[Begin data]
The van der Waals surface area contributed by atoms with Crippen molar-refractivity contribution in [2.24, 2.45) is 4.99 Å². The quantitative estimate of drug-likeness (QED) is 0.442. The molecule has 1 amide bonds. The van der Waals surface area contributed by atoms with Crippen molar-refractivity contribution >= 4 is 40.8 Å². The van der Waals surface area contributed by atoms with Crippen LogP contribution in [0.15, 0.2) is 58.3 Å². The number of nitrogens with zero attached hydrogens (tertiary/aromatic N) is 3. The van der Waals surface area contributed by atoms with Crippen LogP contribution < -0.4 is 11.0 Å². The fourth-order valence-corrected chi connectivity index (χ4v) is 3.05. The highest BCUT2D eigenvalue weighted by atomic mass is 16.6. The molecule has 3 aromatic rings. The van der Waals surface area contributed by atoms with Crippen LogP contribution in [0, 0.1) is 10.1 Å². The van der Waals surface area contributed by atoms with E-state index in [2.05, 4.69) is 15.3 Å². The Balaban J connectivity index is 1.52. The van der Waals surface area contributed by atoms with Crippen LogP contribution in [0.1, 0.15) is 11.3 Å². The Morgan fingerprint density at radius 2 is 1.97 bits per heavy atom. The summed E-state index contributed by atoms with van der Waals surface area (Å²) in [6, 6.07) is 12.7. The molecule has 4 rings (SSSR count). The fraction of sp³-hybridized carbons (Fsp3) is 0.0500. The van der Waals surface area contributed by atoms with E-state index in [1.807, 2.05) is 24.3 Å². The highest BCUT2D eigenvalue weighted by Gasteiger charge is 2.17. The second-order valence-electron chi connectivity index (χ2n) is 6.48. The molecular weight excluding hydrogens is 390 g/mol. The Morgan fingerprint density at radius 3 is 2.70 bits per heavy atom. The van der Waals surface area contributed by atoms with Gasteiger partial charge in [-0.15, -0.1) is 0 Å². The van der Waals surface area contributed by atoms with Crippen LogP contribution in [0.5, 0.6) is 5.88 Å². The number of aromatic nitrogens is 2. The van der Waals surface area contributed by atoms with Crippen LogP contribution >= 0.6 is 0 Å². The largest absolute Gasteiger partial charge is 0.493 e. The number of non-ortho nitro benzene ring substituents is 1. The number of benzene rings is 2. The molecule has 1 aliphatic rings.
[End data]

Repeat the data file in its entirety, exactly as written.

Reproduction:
The van der Waals surface area contributed by atoms with Crippen molar-refractivity contribution in [2.24, 2.45) is 4.99 Å². The quantitative estimate of drug-likeness (QED) is 0.442. The molecule has 1 amide bonds. The van der Waals surface area contributed by atoms with Crippen molar-refractivity contribution >= 4 is 40.8 Å². The van der Waals surface area contributed by atoms with Crippen LogP contribution in [0.15, 0.2) is 58.3 Å². The number of nitrogens with zero attached hydrogens (tertiary/aromatic N) is 3. The van der Waals surface area contributed by atoms with Crippen LogP contribution < -0.4 is 11.0 Å². The fourth-order valence-corrected chi connectivity index (χ4v) is 3.05. The highest BCUT2D eigenvalue weighted by atomic mass is 16.6. The molecule has 3 aromatic rings. The van der Waals surface area contributed by atoms with Crippen LogP contribution in [0, 0.1) is 10.1 Å². The van der Waals surface area contributed by atoms with E-state index in [2.05, 4.69) is 15.3 Å². The Balaban J connectivity index is 1.52. The van der Waals surface area contributed by atoms with Crippen LogP contribution in [0.1, 0.15) is 11.3 Å². The Morgan fingerprint density at radius 2 is 1.97 bits per heavy atom. The summed E-state index contributed by atoms with van der Waals surface area (Å²) in [6, 6.07) is 12.7. The molecule has 4 rings (SSSR count). The fraction of sp³-hybridized carbons (Fsp3) is 0.0500. The van der Waals surface area contributed by atoms with E-state index in [1.807, 2.05) is 24.3 Å². The highest BCUT2D eigenvalue weighted by Gasteiger charge is 2.17. The second-order valence-electron chi connectivity index (χ2n) is 6.48. The molecular weight excluding hydrogens is 390 g/mol. The Morgan fingerprint density at radius 3 is 2.70 bits per heavy atom. The van der Waals surface area contributed by atoms with Gasteiger partial charge in [-0.15, -0.1) is 0 Å². The van der Waals surface area contributed by atoms with Crippen LogP contribution in [0.5, 0.6) is 5.88 Å². The number of aromatic nitrogens is 2. The van der Waals surface area contributed by atoms with Crippen LogP contribution >= 0.6 is 0 Å². The largest absolute Gasteiger partial charge is 0.493 e. The number of non-ortho nitro benzene ring substituents is 1. The number of benzene rings is 2. The molecule has 1 aliphatic rings.